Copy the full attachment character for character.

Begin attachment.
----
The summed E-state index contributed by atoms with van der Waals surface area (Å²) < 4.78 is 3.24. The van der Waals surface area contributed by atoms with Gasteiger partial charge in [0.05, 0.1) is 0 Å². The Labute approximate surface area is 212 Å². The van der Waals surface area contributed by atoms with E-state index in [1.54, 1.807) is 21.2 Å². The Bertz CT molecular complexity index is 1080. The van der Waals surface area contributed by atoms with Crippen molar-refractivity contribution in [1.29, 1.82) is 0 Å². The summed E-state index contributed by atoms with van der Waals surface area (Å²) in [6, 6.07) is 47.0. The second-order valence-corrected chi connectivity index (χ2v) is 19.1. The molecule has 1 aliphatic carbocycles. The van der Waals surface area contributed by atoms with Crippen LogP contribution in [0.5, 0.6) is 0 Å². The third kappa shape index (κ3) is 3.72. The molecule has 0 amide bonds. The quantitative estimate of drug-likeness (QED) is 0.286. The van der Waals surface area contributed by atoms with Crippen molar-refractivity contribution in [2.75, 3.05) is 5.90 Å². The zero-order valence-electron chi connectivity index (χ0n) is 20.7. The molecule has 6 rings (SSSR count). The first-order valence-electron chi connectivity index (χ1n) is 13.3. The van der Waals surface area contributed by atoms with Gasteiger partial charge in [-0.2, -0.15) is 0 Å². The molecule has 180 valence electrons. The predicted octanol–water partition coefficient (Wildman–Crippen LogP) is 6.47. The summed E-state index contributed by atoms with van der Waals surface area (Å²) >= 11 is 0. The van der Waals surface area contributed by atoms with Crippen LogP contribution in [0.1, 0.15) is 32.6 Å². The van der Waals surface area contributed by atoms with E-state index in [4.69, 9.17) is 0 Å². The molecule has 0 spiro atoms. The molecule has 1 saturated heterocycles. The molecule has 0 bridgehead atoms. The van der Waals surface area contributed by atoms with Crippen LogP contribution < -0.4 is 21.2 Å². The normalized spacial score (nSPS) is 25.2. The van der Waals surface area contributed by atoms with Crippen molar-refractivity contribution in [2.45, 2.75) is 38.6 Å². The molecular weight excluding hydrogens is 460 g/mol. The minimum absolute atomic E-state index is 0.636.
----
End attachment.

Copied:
The summed E-state index contributed by atoms with van der Waals surface area (Å²) < 4.78 is 3.24. The van der Waals surface area contributed by atoms with Gasteiger partial charge in [0.05, 0.1) is 0 Å². The Labute approximate surface area is 212 Å². The van der Waals surface area contributed by atoms with E-state index in [1.54, 1.807) is 21.2 Å². The Bertz CT molecular complexity index is 1080. The van der Waals surface area contributed by atoms with Crippen molar-refractivity contribution in [1.29, 1.82) is 0 Å². The summed E-state index contributed by atoms with van der Waals surface area (Å²) in [6, 6.07) is 47.0. The second-order valence-corrected chi connectivity index (χ2v) is 19.1. The molecule has 1 aliphatic carbocycles. The van der Waals surface area contributed by atoms with Crippen LogP contribution in [0.5, 0.6) is 0 Å². The third kappa shape index (κ3) is 3.72. The molecule has 0 amide bonds. The quantitative estimate of drug-likeness (QED) is 0.286. The van der Waals surface area contributed by atoms with Crippen molar-refractivity contribution in [2.75, 3.05) is 5.90 Å². The zero-order valence-electron chi connectivity index (χ0n) is 20.7. The molecule has 6 rings (SSSR count). The first-order valence-electron chi connectivity index (χ1n) is 13.3. The van der Waals surface area contributed by atoms with Gasteiger partial charge in [-0.2, -0.15) is 0 Å². The molecule has 180 valence electrons. The predicted octanol–water partition coefficient (Wildman–Crippen LogP) is 6.47. The summed E-state index contributed by atoms with van der Waals surface area (Å²) >= 11 is 0. The van der Waals surface area contributed by atoms with Crippen LogP contribution in [0.1, 0.15) is 32.6 Å². The van der Waals surface area contributed by atoms with E-state index in [4.69, 9.17) is 0 Å². The molecule has 0 spiro atoms. The molecule has 1 saturated heterocycles. The molecule has 0 bridgehead atoms. The van der Waals surface area contributed by atoms with Crippen LogP contribution < -0.4 is 21.2 Å². The normalized spacial score (nSPS) is 25.2. The van der Waals surface area contributed by atoms with Crippen molar-refractivity contribution in [2.45, 2.75) is 38.6 Å². The molecular weight excluding hydrogens is 460 g/mol. The minimum absolute atomic E-state index is 0.636.